Want a hen?
Would you like to help animals in need, while also having an ethical source of breakfast each morning?
Well, here's an eggs-traordinary opportunity!
On Saturday, November 16, LittleHill Animal Rescue and Sanctuary will bring hundreds of rescued egg-laying hens to Ballon for people to adopt.
The charity is appealing to kind-hearted people throughout county Carlow to offer happy homes to these quirky creatures, who will otherwise be sent to the slaughterhouse.
So, why are these hens destined for the abattoir? Commercial egg-laying chickens are routinely culled at about 15-months of age, when their productivity drops slightly, and are replaced with a younger flock.
"They take a little break from laying at around this age," said Susan Anderson, founder of LittleHill Animal Rescue and Sanctuary.
"When they start again, their productivity is reduced by about 10%. This small reduction in eggs wouldn’t make any difference to you or me, but to a farmer operating on tight margins, this could mean the difference between profit and loss."
Collaborating with several Irish egg farms, the Kildare-based charity rescues as many hens as possible from this untimely demise, so that they can experience long and happy lives, free from the stressful conditions of intensive farming.
"The majority of these hens will live for a few more years and they make the best little companions," Susan added.
Already, hundreds of compassionate people throughout county Carlow have made room in their lives for these creatures, with many adopters reporting the surprising benefits.
"I first rescued hens about 18 months ago, and have just adopted my second lot a couple weeks ago," said Celia Tyrrell, who lives near Borris.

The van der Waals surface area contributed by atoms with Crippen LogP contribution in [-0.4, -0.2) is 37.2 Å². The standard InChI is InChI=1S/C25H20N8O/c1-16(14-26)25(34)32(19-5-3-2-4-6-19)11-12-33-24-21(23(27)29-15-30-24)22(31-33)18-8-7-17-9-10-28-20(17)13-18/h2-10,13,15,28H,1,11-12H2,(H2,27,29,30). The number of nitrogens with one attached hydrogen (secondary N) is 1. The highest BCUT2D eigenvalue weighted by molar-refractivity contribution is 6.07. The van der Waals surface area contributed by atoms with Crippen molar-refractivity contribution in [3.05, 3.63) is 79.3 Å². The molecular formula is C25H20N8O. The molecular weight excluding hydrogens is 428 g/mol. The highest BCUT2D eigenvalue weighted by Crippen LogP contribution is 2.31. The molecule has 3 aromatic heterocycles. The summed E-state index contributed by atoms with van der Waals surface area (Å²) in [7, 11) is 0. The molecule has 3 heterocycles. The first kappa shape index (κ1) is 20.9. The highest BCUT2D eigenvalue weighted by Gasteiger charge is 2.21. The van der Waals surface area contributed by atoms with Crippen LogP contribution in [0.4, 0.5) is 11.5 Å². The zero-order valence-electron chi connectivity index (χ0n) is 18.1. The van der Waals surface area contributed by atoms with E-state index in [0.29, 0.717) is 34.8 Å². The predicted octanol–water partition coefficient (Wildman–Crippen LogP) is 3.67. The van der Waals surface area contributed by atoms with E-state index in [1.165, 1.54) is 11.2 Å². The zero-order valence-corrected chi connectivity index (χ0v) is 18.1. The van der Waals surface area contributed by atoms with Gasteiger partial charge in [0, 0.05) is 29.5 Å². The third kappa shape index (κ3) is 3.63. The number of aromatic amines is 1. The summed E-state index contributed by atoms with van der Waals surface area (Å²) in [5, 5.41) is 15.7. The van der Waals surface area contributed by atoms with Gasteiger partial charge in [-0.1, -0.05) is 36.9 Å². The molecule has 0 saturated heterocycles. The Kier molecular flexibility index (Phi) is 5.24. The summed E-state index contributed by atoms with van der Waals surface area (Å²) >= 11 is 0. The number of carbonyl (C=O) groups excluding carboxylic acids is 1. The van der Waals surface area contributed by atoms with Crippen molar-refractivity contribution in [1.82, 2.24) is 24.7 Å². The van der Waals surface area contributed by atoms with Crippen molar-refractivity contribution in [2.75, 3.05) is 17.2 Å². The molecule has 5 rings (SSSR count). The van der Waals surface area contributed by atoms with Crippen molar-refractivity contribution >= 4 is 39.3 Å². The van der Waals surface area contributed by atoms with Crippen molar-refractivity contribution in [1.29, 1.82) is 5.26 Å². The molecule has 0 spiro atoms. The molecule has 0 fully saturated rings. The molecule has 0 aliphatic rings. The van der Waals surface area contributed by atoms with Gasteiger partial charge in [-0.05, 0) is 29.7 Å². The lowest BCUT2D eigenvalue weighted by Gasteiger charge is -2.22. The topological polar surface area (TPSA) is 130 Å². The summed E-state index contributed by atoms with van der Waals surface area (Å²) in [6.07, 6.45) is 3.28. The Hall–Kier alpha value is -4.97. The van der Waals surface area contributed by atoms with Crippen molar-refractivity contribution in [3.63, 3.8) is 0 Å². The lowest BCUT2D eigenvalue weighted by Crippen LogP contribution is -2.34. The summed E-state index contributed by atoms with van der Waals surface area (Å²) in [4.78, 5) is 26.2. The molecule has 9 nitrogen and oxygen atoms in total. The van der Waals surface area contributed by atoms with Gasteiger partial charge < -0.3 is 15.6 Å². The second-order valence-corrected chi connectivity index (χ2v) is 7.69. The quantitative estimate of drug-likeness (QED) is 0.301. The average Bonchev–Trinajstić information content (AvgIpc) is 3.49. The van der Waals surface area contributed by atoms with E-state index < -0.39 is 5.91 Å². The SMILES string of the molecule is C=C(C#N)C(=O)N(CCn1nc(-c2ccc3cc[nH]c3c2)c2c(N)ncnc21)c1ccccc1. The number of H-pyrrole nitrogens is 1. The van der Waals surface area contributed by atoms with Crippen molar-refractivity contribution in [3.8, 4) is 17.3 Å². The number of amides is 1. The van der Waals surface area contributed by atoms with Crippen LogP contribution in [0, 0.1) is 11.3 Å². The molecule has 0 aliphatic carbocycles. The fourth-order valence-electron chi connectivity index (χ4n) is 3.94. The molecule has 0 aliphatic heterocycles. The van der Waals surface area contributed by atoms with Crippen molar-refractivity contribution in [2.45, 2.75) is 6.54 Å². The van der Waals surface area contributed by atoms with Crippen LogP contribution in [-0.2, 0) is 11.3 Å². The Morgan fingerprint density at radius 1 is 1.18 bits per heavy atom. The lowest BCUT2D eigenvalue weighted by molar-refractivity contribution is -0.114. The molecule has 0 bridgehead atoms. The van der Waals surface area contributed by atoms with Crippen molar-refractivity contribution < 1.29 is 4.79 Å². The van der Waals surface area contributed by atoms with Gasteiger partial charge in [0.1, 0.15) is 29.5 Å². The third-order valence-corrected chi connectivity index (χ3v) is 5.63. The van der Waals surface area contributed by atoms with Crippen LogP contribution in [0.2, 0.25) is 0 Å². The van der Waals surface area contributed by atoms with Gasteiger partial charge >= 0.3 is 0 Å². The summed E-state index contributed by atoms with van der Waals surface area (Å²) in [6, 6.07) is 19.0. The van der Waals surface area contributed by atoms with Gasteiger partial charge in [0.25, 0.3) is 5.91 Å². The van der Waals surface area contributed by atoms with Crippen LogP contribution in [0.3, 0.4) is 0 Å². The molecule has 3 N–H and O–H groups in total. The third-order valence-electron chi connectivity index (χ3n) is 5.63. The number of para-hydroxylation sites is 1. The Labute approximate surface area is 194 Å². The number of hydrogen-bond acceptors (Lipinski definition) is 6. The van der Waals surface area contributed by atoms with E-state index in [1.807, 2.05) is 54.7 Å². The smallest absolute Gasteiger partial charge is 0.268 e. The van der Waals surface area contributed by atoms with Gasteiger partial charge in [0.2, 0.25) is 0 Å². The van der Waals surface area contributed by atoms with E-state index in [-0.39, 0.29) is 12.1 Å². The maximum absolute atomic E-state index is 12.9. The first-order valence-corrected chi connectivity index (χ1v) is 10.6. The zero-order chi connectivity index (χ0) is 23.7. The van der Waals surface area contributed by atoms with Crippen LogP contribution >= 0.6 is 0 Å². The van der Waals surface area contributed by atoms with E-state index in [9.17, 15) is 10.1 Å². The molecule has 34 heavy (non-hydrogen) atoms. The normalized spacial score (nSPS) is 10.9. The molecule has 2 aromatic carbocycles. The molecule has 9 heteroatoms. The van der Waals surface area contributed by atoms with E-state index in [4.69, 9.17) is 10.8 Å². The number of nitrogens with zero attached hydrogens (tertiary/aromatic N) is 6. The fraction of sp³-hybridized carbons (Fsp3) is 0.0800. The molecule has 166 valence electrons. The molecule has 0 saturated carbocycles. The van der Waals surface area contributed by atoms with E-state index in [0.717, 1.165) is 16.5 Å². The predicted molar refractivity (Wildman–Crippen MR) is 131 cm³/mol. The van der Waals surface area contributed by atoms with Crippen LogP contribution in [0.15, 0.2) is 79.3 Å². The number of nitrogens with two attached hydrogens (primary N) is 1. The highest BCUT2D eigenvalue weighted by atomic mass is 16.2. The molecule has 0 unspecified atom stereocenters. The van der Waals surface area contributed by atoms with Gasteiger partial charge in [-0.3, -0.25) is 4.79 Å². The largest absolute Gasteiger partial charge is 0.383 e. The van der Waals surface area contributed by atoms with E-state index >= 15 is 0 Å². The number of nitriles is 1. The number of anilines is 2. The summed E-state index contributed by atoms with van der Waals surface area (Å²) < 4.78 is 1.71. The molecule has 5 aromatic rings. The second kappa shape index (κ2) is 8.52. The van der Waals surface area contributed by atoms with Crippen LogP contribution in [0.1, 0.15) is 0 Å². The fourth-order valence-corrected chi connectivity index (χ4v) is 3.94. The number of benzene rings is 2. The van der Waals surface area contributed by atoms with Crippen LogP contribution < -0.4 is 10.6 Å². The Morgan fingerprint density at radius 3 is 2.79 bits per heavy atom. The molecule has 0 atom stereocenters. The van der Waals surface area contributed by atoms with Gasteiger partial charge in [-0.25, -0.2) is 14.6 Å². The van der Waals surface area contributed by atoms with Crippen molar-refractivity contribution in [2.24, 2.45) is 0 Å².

"When they first get their freedom, they go from being somewhat bald and timid, to fully feathered, beautiful, bossy and nosey in a remarkably short space of time."
Many adopters, including Celia, confess that their new chickens soon become much-loved family pets.
"Our hens are just like any other pet – loving, funny, curious and ever so nosey – with the added benefit of delicious eggs every day," Celia said.
"Each and every hen has a completely different personality," she added.
"I absolutely love my hens to bits, as does my daughter," she continued.
"They have given my daughter and me a shared interest, which is not easy with a 16-year-old!"
To acquire a few feathered friends of your very own, prospective adopters are asked to send a private message to the charity’s Facebook page, LittleHill Animal Rescue & Sanctuary, stating the number of hens they would like to adopt and the collection town.
In addition to Ballon on Saturday the 16th, other nearby stops include Bunclody and New Ross on the 16th and Castledermot on the 17th. Those without a Facebook account can ask a relative or friend to reserve hens on their behalf. A small adoption fee of six euro per hen applies.
So, how can you prepare for your new arrivals? Celia explains that you need a chicken coop, kennel or shed that can be locked at night to keep the hens safe from predators, and a secure outdoor area where they can enjoy their new-found freedom during the day.
"Knowing that these poor hens would have been slaughtered without having lived a proper hen life had they not been rescued is heart breaking," she concluded.
"Even if I never got another egg from them, I would still enjoy their company immensely and would rescue again."